Grant K. Gibson: The Curated Home
Interior designer Grant K. Gibson is known for creating well-edited spaces that manage to feel both personal and unique. We love the way he mixes pieces from disparate eras, to create thoroughly modern rooms. His first book, “The Curated Home, A Fresh Take on Tradition,” goes beyond the standard portfolio of beautiful images—pairing exquisite spaces with generous-feeling insider tips for readers.
“I like design books, and books that offer how-to examples,” explains Grant. “So taking my life experience, my travels, my trials and errors, and sharing them with people who might not work with decorators or designers? That was always in the back of my head.”
According to Grant, his book includes questions similar to those he might pose to new clients.
“First, I’ll ask clients if they have any design ideas or tear sheets from magazines,” says Grant. “Some have Pinterest boards or screen captures from Instagram. If they do, it can be a great springboard. If they don’t, I ask a lot of questions—which I talk about in the book. Questions like, where do you like to travel? Is there a favorite hotel, or a bar or restaurant you like the feel of? People who are calling decorators are people who want help. They might have ideas, but they don’t know where to start. It’s always collaborative, it’s never just, here’s a check and our keys,” he says.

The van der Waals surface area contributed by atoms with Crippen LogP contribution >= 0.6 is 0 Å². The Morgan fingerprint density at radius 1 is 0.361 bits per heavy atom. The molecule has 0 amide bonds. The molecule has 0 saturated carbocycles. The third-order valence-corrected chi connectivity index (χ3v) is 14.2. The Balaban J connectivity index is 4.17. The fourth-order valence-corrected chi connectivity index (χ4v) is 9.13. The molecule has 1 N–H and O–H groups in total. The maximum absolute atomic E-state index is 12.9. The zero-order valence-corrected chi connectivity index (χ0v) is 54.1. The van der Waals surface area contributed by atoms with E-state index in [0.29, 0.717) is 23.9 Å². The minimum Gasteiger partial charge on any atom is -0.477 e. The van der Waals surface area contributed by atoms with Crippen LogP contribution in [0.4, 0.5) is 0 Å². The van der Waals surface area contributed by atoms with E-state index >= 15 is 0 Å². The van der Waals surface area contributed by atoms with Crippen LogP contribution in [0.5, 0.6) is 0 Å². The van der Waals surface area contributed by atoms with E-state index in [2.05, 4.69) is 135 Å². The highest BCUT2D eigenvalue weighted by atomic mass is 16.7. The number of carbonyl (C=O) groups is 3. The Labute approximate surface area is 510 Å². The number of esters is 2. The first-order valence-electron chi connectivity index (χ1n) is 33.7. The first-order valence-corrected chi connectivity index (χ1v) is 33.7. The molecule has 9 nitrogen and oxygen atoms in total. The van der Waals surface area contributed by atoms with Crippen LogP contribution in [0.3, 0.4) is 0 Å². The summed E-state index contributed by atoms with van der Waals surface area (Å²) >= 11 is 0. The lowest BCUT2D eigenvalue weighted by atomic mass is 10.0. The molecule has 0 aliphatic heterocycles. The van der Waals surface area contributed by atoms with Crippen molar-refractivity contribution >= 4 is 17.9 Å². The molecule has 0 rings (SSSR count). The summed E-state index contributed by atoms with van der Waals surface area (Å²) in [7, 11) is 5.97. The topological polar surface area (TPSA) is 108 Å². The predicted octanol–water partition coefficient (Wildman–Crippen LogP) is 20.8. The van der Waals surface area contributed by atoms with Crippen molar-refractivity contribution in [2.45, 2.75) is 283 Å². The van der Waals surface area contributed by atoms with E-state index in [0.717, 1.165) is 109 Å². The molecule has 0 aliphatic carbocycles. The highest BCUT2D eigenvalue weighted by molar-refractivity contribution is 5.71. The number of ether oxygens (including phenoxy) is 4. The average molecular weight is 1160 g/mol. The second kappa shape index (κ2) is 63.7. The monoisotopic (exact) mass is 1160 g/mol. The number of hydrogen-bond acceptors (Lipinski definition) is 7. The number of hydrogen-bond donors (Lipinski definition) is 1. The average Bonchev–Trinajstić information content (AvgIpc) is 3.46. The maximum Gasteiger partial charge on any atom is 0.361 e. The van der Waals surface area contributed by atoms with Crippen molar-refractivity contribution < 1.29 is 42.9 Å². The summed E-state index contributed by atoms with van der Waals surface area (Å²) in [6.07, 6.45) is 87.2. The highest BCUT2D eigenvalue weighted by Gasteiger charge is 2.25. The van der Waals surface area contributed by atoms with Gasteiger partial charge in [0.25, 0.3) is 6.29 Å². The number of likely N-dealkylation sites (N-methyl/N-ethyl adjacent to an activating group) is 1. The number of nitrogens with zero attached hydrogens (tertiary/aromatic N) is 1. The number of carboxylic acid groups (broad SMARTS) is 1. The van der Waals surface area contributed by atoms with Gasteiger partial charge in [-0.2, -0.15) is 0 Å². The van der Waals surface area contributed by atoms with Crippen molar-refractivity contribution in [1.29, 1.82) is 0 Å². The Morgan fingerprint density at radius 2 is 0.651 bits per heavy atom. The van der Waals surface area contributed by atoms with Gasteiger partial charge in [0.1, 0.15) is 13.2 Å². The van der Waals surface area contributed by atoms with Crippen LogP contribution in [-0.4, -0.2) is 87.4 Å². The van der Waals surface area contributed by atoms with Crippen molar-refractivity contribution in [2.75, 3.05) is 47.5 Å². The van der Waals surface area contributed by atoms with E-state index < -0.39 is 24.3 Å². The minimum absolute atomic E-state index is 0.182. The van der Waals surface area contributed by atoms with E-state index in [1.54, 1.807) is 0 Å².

“I think the layering of time periods makes a room feel interesting,” says Grant.
“I don’t think there’s anything wrong with going to West Elm, if that’s your budget. I’d just suggest—maybe don’t get everything from the same store. Find other sources that can make your space feel unique and individual to you. Sometimes I have clients with a specific tear sheet and they almost want me to duplicate that exact room. I’ll say, that worked for whoever that was—but how can we pull inspiration from this and not copy,” he explains.
“When I mentioned purchasing from just one store—what’s missing are antiques and vintage,” he says. “Those words can get a bad rap, because people think ‘my parents would have done this.’ But if ancient objects are given some breathing room, you can take them out of the past and rethink them for today. Purchasing these special objects, whether it’s from somewhere like PAGODA RED or a flea market, adds interest because it isn’t like everyone else. It’s unique to you and to your interior.”
“[It’s about] bringing things together that you wouldn’t necessarily think of, similar to the way the clean lines of midcentury modern might work against a landscape painting in a ornate gold frame. It’s about creating balance between the two. If the frame were paired with a chintz chair, that would be going too far down grandmother lane,” Grant says.
On the Importance of Art